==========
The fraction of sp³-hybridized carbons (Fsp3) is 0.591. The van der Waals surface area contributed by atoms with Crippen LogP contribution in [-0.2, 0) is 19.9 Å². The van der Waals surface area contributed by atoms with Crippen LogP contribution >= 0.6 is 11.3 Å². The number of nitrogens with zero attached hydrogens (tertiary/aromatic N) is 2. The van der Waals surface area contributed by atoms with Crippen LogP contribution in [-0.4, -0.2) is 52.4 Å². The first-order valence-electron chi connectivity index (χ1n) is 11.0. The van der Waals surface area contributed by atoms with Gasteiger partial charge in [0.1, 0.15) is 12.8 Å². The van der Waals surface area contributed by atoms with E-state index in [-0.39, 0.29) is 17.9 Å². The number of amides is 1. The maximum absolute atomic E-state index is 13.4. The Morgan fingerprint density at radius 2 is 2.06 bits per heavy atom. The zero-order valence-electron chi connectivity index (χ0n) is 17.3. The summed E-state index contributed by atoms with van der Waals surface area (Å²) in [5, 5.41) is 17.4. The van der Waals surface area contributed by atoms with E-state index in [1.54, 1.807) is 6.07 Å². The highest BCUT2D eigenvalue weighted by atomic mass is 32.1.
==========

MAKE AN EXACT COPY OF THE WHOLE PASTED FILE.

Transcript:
The fraction of sp³-hybridized carbons (Fsp3) is 0.591. The van der Waals surface area contributed by atoms with Crippen LogP contribution in [-0.2, 0) is 19.9 Å². The van der Waals surface area contributed by atoms with Crippen LogP contribution >= 0.6 is 11.3 Å². The number of nitrogens with zero attached hydrogens (tertiary/aromatic N) is 2. The van der Waals surface area contributed by atoms with Crippen LogP contribution in [-0.4, -0.2) is 52.4 Å². The first-order valence-electron chi connectivity index (χ1n) is 11.0. The van der Waals surface area contributed by atoms with Gasteiger partial charge in [0.1, 0.15) is 12.8 Å². The van der Waals surface area contributed by atoms with E-state index in [-0.39, 0.29) is 17.9 Å². The number of amides is 1. The maximum absolute atomic E-state index is 13.4. The Morgan fingerprint density at radius 2 is 2.06 bits per heavy atom. The zero-order valence-electron chi connectivity index (χ0n) is 17.3. The summed E-state index contributed by atoms with van der Waals surface area (Å²) in [5, 5.41) is 17.4. The van der Waals surface area contributed by atoms with E-state index in [1.54, 1.807) is 6.07 Å². The highest BCUT2D eigenvalue weighted by atomic mass is 32.1.